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01101000101. If You Don’t Understand That Reference, You’re Probably in Career Trouble.
New research from Greenwich Associates shows that money management firms should hire employees who are comfortable with big data and technology — and not just on the investment side of the house.
Watch out: Asset management firms are rethinking their staffing plans, according to new research from Greenwich Associates.
According to the report, fee compression, the growth in the outsourced chief investment officer market, and big data have already pushed firms to reconsider how they approach their strategies. Now, asset managers are taking a look at whether their employees have the skills necessary for the firms to grow, especially in non-investment functions.
Employees with data science and technology backgrounds are in high demand across departments at asset management firms, according to Sarah Sikes, the report’s author and a consultant at Greenwich Associates. But those who lack that type of experience need not fret, she added.
“You need to evolve,” Sikes said of these employees. “There has been a shift, or will be a shift, depending on which firm you’re at, in terms of the skills that are desired.”
The report showed that 66 percent of companies surveyed said effective digital channels are the most important factor when they’re considering ease of doing business. Given this, more firms are considering how they can improve their digital capabilities. And while investment jobs tend to already use big data and technology, these skills will become necessary in all departments, including sales, marketing, and consultant relations, the report showed.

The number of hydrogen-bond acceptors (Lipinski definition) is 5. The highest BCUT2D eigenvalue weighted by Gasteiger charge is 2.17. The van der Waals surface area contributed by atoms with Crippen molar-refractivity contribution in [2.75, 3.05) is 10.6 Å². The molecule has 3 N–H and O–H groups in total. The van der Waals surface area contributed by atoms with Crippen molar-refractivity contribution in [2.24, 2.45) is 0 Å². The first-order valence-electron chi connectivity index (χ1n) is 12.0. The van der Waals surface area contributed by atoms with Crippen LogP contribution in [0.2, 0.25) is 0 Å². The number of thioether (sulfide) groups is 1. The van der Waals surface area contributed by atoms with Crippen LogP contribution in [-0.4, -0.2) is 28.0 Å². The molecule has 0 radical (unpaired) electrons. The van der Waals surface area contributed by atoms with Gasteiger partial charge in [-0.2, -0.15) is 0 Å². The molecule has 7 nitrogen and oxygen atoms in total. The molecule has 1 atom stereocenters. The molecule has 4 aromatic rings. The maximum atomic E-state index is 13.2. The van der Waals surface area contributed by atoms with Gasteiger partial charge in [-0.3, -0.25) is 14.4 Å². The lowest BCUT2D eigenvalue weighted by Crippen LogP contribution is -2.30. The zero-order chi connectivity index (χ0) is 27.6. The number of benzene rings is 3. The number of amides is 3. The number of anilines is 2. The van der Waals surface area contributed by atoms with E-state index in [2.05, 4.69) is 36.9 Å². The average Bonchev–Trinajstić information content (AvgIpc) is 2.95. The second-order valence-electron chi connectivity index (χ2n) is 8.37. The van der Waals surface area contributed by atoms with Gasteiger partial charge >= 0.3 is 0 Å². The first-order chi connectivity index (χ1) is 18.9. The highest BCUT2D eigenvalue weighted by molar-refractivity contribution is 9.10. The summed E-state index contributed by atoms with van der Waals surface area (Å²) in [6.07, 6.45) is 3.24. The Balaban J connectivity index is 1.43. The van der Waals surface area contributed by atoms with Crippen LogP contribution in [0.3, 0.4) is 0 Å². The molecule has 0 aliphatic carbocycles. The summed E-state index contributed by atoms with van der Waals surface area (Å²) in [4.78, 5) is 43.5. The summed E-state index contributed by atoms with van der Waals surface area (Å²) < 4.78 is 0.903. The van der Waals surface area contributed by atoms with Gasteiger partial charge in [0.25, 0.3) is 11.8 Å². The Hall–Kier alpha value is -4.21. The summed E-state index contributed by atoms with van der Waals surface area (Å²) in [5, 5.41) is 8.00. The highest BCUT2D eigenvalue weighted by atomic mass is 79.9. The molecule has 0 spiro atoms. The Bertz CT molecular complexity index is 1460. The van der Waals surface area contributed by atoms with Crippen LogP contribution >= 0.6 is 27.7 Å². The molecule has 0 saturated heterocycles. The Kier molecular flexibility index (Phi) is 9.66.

According to Sikes, institutional marketing departments are seeking the biggest shift.
“Historically, the marketing department has been more of a resource center, where different groups were saying they need reports or commentaries or updated pitchbooks,” she said.
The role of these teams has become more elevated recently and is now on par with senior leadership, Sikes said. New hires are expected to balance their creative side with the ability to leverage new technologies, according to the report.
Other departments at asset management firms should also expect change, the report showed.
Those in relationship management roles are expected to become more proactive when managing day-to-day requests; this will be aided by technology and tools, the report said. And those in consultant relations are increasingly expected to have an “entrepreneurial spirit,” the report showed. For their part, those in institutional sales are expected to become more data-driven and collaborative, according to Greenwich’s report.
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According to Sikes, some firms are changing the layout of their offices to foster more collaboration. Whatever tactic they use, though, it’s clear to Sikes that growing competition in the industry will push more firms to focus on how their employees can use technology, she said.
“The existing, established asset management firms have a competitive advantage,” Sikes said. “They already have an established client base. For the firms that haven’t embraced the shift, they’ll lose their competitive advantage.”